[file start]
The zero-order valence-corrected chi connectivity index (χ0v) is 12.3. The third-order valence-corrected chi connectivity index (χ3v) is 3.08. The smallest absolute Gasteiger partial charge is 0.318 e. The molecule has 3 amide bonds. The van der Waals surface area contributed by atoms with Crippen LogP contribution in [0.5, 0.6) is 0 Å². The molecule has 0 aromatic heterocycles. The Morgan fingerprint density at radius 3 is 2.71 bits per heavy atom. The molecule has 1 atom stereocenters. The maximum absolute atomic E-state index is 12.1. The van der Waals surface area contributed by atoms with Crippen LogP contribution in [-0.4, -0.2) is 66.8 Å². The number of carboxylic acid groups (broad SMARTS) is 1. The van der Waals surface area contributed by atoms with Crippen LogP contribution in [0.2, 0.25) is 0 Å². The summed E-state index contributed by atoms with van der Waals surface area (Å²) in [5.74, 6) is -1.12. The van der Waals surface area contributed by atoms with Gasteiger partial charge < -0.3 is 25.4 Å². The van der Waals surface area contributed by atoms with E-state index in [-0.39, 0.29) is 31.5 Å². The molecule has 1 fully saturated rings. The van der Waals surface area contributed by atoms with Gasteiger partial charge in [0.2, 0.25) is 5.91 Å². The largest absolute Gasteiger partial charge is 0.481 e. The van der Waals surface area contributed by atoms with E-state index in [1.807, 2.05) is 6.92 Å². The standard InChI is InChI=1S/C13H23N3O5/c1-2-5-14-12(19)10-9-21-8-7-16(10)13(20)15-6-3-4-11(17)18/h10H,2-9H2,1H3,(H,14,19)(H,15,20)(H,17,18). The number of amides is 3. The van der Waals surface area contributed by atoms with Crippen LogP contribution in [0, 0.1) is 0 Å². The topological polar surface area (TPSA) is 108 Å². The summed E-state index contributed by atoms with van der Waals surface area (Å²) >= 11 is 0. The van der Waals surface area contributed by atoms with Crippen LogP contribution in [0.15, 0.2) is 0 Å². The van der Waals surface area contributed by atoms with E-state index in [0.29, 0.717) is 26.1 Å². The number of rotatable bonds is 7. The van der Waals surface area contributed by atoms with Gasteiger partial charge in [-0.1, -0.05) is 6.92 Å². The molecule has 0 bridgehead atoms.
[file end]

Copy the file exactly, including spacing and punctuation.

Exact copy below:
The zero-order valence-corrected chi connectivity index (χ0v) is 12.3. The third-order valence-corrected chi connectivity index (χ3v) is 3.08. The smallest absolute Gasteiger partial charge is 0.318 e. The molecule has 3 amide bonds. The van der Waals surface area contributed by atoms with Crippen LogP contribution in [0.5, 0.6) is 0 Å². The molecule has 0 aromatic heterocycles. The Morgan fingerprint density at radius 3 is 2.71 bits per heavy atom. The molecule has 1 atom stereocenters. The maximum absolute atomic E-state index is 12.1. The van der Waals surface area contributed by atoms with Crippen LogP contribution in [-0.4, -0.2) is 66.8 Å². The number of carboxylic acid groups (broad SMARTS) is 1. The van der Waals surface area contributed by atoms with Crippen LogP contribution in [0.2, 0.25) is 0 Å². The summed E-state index contributed by atoms with van der Waals surface area (Å²) in [5.74, 6) is -1.12. The van der Waals surface area contributed by atoms with Gasteiger partial charge < -0.3 is 25.4 Å². The van der Waals surface area contributed by atoms with E-state index in [-0.39, 0.29) is 31.5 Å². The molecule has 1 fully saturated rings. The van der Waals surface area contributed by atoms with Gasteiger partial charge in [0.2, 0.25) is 5.91 Å². The largest absolute Gasteiger partial charge is 0.481 e. The van der Waals surface area contributed by atoms with E-state index in [1.807, 2.05) is 6.92 Å². The standard InChI is InChI=1S/C13H23N3O5/c1-2-5-14-12(19)10-9-21-8-7-16(10)13(20)15-6-3-4-11(17)18/h10H,2-9H2,1H3,(H,14,19)(H,15,20)(H,17,18). The number of amides is 3. The van der Waals surface area contributed by atoms with Crippen LogP contribution in [0, 0.1) is 0 Å². The topological polar surface area (TPSA) is 108 Å². The summed E-state index contributed by atoms with van der Waals surface area (Å²) >= 11 is 0. The van der Waals surface area contributed by atoms with Crippen LogP contribution in [0.15, 0.2) is 0 Å². The van der Waals surface area contributed by atoms with E-state index in [0.29, 0.717) is 26.1 Å². The number of rotatable bonds is 7. The van der Waals surface area contributed by atoms with Gasteiger partial charge in [-0.1, -0.05) is 6.92 Å². The molecule has 0 bridgehead atoms.